That number pales in comparison to the 9.75% that casinos in New Jersey currently pay, along with 13% for online platforms. Casinos in New Jersey can count themselves lucky as they pay the lowest income tax compared to other states.

Pennsylvania demands 36% of the casino’s intake, and New Hampshire requires 51% of all gross gambling revenues. 

The next tax increase may be on the horizon for New Jersey platforms, especially when the state realizes the numbers their neighbors are throwing around are at 51%.

Due to its tempered tax rates, New Jersey brought in $237 million from land-based casinos in 2015 alone. 

The last thing they want is to push investors away and scare them off with tax hikes, even if the figures from other parts of the country dwarf that figure. 

What Happens if a Casino Does Not Pay Their Taxes on Time?

According to State Tax Uniform Procedure Law, Section 9 of Title 54, interest will be calculated from the date the tax was originally due through the actual payment date.

However, if the deficiency is paid within 10 business days from the date of the Division's tax deficiency notice, interest shall be calculated through the date of such notice.

Takeaway on The Taxation for Online and Offline Casinos in NJ

Both online and offline casinos in the state of New Jersey must honor their tax commitments.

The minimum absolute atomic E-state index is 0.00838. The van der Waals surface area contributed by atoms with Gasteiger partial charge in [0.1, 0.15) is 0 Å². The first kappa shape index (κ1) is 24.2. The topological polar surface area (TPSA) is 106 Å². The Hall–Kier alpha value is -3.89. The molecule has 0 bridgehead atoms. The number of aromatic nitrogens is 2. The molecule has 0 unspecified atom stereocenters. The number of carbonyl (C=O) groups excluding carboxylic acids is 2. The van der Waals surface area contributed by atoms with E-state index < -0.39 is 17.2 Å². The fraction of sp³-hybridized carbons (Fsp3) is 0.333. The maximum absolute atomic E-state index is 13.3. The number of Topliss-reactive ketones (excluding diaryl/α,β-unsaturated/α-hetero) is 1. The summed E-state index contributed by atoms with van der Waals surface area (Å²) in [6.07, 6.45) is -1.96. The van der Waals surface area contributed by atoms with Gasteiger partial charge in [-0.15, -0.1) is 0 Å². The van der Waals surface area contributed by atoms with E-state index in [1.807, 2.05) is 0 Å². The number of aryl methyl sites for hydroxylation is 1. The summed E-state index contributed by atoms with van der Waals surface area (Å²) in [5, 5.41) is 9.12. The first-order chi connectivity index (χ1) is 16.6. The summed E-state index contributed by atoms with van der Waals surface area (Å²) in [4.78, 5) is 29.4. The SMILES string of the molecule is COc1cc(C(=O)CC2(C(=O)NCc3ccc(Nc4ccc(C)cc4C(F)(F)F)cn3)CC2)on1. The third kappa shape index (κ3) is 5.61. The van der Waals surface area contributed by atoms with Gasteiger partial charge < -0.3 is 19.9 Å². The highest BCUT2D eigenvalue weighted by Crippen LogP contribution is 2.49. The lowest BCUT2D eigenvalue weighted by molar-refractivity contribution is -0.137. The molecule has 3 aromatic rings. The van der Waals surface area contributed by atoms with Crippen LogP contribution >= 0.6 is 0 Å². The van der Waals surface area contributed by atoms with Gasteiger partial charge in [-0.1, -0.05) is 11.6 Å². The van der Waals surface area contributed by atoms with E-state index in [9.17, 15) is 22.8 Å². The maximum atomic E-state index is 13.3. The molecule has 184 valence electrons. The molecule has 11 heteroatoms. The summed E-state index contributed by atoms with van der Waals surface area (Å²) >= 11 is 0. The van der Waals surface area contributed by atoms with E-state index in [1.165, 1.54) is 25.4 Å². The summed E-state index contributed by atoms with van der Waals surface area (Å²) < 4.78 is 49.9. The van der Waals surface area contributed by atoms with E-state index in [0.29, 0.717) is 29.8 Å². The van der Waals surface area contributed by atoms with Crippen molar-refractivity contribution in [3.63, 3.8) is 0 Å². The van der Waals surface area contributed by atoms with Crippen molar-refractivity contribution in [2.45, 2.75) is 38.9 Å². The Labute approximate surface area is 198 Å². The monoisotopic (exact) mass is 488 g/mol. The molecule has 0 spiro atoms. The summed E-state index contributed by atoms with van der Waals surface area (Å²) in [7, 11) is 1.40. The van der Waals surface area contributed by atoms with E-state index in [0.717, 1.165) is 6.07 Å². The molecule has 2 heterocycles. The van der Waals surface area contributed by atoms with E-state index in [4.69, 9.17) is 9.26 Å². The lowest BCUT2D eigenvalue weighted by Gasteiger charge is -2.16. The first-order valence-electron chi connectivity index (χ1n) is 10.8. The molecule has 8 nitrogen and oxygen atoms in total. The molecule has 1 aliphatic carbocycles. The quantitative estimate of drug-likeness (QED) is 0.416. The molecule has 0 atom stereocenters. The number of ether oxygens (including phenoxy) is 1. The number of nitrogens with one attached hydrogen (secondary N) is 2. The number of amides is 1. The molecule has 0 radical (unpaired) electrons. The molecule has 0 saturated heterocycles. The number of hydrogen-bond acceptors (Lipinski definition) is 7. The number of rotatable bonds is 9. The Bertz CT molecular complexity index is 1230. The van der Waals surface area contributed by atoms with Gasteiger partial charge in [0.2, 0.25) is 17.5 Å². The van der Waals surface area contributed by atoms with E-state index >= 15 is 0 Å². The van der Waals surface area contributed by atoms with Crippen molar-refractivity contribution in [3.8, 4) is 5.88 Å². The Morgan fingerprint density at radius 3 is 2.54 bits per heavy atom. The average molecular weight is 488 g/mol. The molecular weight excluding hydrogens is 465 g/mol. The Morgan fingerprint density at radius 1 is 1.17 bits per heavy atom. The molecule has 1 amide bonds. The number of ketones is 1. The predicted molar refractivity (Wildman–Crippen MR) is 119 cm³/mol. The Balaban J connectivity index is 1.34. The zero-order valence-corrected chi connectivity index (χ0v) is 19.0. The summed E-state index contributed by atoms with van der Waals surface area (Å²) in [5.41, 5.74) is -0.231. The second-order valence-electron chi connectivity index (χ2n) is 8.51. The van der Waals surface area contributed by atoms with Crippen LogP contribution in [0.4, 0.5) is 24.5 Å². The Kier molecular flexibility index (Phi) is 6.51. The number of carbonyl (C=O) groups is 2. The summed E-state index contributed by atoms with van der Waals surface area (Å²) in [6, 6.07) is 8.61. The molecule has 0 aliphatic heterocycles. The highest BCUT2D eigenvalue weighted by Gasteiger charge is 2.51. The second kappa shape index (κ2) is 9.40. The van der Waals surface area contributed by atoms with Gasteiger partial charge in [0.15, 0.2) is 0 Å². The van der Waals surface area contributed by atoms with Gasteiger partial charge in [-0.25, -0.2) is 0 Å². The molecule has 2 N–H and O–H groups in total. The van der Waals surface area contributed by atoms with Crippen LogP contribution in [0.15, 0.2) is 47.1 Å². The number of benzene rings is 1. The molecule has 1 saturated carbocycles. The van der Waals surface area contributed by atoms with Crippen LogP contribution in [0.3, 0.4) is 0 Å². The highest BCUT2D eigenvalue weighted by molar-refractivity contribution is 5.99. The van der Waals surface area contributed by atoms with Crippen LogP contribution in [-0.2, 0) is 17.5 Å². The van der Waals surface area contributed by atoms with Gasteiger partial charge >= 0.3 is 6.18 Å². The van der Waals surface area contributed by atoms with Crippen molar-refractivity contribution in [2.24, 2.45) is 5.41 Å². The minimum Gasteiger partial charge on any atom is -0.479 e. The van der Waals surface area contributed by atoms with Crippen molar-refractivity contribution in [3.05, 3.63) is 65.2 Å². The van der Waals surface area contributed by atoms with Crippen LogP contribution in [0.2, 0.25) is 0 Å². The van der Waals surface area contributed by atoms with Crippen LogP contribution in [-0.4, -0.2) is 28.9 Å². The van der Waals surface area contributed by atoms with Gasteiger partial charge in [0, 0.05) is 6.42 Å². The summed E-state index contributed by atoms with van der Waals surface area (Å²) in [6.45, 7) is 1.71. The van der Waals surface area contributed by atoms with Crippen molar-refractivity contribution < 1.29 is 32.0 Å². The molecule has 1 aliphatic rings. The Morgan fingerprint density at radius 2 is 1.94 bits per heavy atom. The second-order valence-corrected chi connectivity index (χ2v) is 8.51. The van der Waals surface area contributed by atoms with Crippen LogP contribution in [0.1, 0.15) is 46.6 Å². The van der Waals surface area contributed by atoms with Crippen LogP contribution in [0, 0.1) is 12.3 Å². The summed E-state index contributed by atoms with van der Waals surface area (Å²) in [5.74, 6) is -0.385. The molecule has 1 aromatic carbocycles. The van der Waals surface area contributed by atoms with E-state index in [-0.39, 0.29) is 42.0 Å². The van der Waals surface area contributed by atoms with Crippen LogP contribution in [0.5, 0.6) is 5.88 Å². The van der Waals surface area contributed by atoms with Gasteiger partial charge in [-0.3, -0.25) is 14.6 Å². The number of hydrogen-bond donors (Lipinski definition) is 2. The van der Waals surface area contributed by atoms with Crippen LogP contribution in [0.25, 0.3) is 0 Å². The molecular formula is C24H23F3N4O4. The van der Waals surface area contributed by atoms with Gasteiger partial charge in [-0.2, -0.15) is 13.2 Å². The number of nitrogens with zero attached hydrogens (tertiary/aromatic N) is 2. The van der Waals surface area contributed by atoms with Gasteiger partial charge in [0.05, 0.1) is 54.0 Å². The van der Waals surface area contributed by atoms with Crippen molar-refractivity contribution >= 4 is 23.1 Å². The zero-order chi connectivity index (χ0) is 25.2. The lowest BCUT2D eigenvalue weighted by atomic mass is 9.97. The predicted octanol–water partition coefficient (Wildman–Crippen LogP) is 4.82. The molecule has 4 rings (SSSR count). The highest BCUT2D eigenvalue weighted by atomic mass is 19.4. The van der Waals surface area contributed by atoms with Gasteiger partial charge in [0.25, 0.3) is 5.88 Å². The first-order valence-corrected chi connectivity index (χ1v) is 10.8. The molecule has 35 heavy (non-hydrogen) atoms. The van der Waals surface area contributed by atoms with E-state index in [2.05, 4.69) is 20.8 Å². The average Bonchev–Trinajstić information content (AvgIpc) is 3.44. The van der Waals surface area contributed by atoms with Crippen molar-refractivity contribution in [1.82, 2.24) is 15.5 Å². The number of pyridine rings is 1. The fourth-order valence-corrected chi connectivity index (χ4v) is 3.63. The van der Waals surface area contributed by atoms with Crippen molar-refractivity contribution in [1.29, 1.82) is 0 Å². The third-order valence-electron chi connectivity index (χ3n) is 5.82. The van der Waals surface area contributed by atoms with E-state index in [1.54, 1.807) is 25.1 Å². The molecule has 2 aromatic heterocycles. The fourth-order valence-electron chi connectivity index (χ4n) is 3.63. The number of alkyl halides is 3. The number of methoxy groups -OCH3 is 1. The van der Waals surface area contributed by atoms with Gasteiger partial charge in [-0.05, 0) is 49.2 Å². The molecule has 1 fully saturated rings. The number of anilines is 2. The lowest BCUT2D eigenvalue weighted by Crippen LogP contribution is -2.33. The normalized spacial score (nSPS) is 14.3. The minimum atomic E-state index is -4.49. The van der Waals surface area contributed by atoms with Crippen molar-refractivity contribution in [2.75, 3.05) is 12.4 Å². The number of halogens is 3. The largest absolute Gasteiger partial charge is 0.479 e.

We’ve established that land-based casinos must pay 8% of their total revenue while online casinos are required to pay back 13% of theirs.

In addition, there is a 1.25% additional tax for the upliftment of the city and state.

When we compared these amounts to that of casinos in other states, it was clear that New Jersey casinos are paying far less than their counterparts in other states.

Even though the tax income figures are appealing elsewhere, there is a consensus to keep these taxes in check to avoid scaring casino investors away from the state. 

If you are interested to know what type of tax actual players pay on their NJ casino winnings you can read our guide there.

Resources & Sources

  1. Sports Wagering FAQs, New Jersey Government, accessed July 1st 2022, <https://www.nj.gov/oag/ge/docs/SportsBetting/FAQs.pdf>
  2. Summary of Gaming and Atlantic City Taxes and Fees, New Jersey Division of Gaming Enforcement, accessed July 1st 2022, <https://www.state.nj.us/oag/ge/docs/Financials/QuarterlyFinRpt2019/ACSpecificTaxesandFees1978-2019.pdf>
  3. Overview, Casino Control Commission, accessed July 1st 2022, <https://www.state.nj.us/casinos/about/overview/>
  4. A Brief History of the Casino Control Commission, Casino Control Commission, accessed July 1st 2022, <https://www.state.nj.us/casinos/about/history/>
  5. Division of Gaming Enforcement, New Jersey Office of the Acting Attorney General, accessed July 1st 2022, <https://www.njoag.gov/about/divisions-and-offices/division-of-gaming-enforcement-home/>
  6. Regulations, Office of the Attorney General, accessed July 1st 2022, <https://www.nj.gov/oag/ge/regulations.html>